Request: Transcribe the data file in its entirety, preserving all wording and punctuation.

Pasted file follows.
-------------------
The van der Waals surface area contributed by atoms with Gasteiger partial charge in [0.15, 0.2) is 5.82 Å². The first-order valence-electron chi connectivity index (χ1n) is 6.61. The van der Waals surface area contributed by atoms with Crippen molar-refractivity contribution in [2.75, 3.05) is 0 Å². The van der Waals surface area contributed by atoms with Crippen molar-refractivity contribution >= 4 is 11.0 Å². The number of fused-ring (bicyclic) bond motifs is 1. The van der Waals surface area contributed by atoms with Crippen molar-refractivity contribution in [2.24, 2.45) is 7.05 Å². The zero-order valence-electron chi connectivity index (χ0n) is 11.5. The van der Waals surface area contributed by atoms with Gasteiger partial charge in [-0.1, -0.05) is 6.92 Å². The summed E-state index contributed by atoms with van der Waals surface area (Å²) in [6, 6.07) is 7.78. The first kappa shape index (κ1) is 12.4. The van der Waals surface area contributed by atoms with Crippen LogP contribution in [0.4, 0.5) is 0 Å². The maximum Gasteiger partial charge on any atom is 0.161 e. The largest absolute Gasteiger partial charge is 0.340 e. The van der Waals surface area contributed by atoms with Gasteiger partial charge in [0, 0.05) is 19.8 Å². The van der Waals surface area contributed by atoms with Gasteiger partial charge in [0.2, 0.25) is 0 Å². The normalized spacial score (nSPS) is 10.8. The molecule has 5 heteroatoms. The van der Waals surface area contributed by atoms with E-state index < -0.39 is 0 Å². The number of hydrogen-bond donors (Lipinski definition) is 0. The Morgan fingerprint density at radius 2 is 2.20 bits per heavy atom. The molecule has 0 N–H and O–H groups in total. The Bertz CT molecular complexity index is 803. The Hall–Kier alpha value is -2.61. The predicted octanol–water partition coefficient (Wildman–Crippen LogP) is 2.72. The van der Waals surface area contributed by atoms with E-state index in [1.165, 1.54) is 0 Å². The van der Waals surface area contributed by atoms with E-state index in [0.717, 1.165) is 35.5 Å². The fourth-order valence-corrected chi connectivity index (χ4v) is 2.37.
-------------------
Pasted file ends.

The van der Waals surface area contributed by atoms with Gasteiger partial charge in [0.15, 0.2) is 5.82 Å². The first-order valence-electron chi connectivity index (χ1n) is 6.61. The van der Waals surface area contributed by atoms with Crippen molar-refractivity contribution in [2.75, 3.05) is 0 Å². The van der Waals surface area contributed by atoms with Crippen molar-refractivity contribution >= 4 is 11.0 Å². The number of fused-ring (bicyclic) bond motifs is 1. The van der Waals surface area contributed by atoms with Crippen molar-refractivity contribution in [2.24, 2.45) is 7.05 Å². The zero-order valence-electron chi connectivity index (χ0n) is 11.5. The van der Waals surface area contributed by atoms with Gasteiger partial charge in [-0.1, -0.05) is 6.92 Å². The summed E-state index contributed by atoms with van der Waals surface area (Å²) in [6, 6.07) is 7.78. The first kappa shape index (κ1) is 12.4. The van der Waals surface area contributed by atoms with Crippen LogP contribution in [0.4, 0.5) is 0 Å². The maximum Gasteiger partial charge on any atom is 0.161 e. The largest absolute Gasteiger partial charge is 0.340 e. The van der Waals surface area contributed by atoms with Gasteiger partial charge in [0, 0.05) is 19.8 Å². The van der Waals surface area contributed by atoms with Gasteiger partial charge in [0.2, 0.25) is 0 Å². The normalized spacial score (nSPS) is 10.8. The molecule has 5 heteroatoms. The van der Waals surface area contributed by atoms with E-state index < -0.39 is 0 Å². The number of hydrogen-bond donors (Lipinski definition) is 0. The Morgan fingerprint density at radius 2 is 2.20 bits per heavy atom. The molecule has 0 N–H and O–H groups in total. The Bertz CT molecular complexity index is 803. The Hall–Kier alpha value is -2.61. The predicted octanol–water partition coefficient (Wildman–Crippen LogP) is 2.72. The van der Waals surface area contributed by atoms with E-state index in [1.165, 1.54) is 0 Å². The van der Waals surface area contributed by atoms with E-state index in [0.717, 1.165) is 35.5 Å². The fourth-order valence-corrected chi connectivity index (χ4v) is 2.37.